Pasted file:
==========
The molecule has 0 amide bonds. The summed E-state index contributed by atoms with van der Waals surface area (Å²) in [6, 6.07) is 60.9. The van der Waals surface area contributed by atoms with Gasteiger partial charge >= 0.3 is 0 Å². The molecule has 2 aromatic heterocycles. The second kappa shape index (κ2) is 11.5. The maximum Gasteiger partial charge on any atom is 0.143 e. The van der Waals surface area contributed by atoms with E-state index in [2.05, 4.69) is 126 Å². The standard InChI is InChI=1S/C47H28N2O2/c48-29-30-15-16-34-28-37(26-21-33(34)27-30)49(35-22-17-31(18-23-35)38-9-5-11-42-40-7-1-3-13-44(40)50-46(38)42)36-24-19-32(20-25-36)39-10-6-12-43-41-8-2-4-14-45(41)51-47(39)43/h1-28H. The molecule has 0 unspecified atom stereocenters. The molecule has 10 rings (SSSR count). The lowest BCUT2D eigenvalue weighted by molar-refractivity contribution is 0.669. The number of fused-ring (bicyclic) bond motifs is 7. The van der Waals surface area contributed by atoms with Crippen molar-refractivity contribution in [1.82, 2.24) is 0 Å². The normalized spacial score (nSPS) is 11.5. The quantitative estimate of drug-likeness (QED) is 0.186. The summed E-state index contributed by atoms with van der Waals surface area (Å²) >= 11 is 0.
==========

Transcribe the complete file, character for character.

The molecule has 0 amide bonds. The summed E-state index contributed by atoms with van der Waals surface area (Å²) in [6, 6.07) is 60.9. The van der Waals surface area contributed by atoms with Gasteiger partial charge >= 0.3 is 0 Å². The molecule has 2 aromatic heterocycles. The second kappa shape index (κ2) is 11.5. The maximum Gasteiger partial charge on any atom is 0.143 e. The van der Waals surface area contributed by atoms with E-state index in [2.05, 4.69) is 126 Å². The standard InChI is InChI=1S/C47H28N2O2/c48-29-30-15-16-34-28-37(26-21-33(34)27-30)49(35-22-17-31(18-23-35)38-9-5-11-42-40-7-1-3-13-44(40)50-46(38)42)36-24-19-32(20-25-36)39-10-6-12-43-41-8-2-4-14-45(41)51-47(39)43/h1-28H. The molecule has 0 unspecified atom stereocenters. The molecule has 10 rings (SSSR count). The lowest BCUT2D eigenvalue weighted by molar-refractivity contribution is 0.669. The number of fused-ring (bicyclic) bond motifs is 7. The van der Waals surface area contributed by atoms with Crippen molar-refractivity contribution in [1.82, 2.24) is 0 Å². The normalized spacial score (nSPS) is 11.5. The quantitative estimate of drug-likeness (QED) is 0.186. The summed E-state index contributed by atoms with van der Waals surface area (Å²) >= 11 is 0.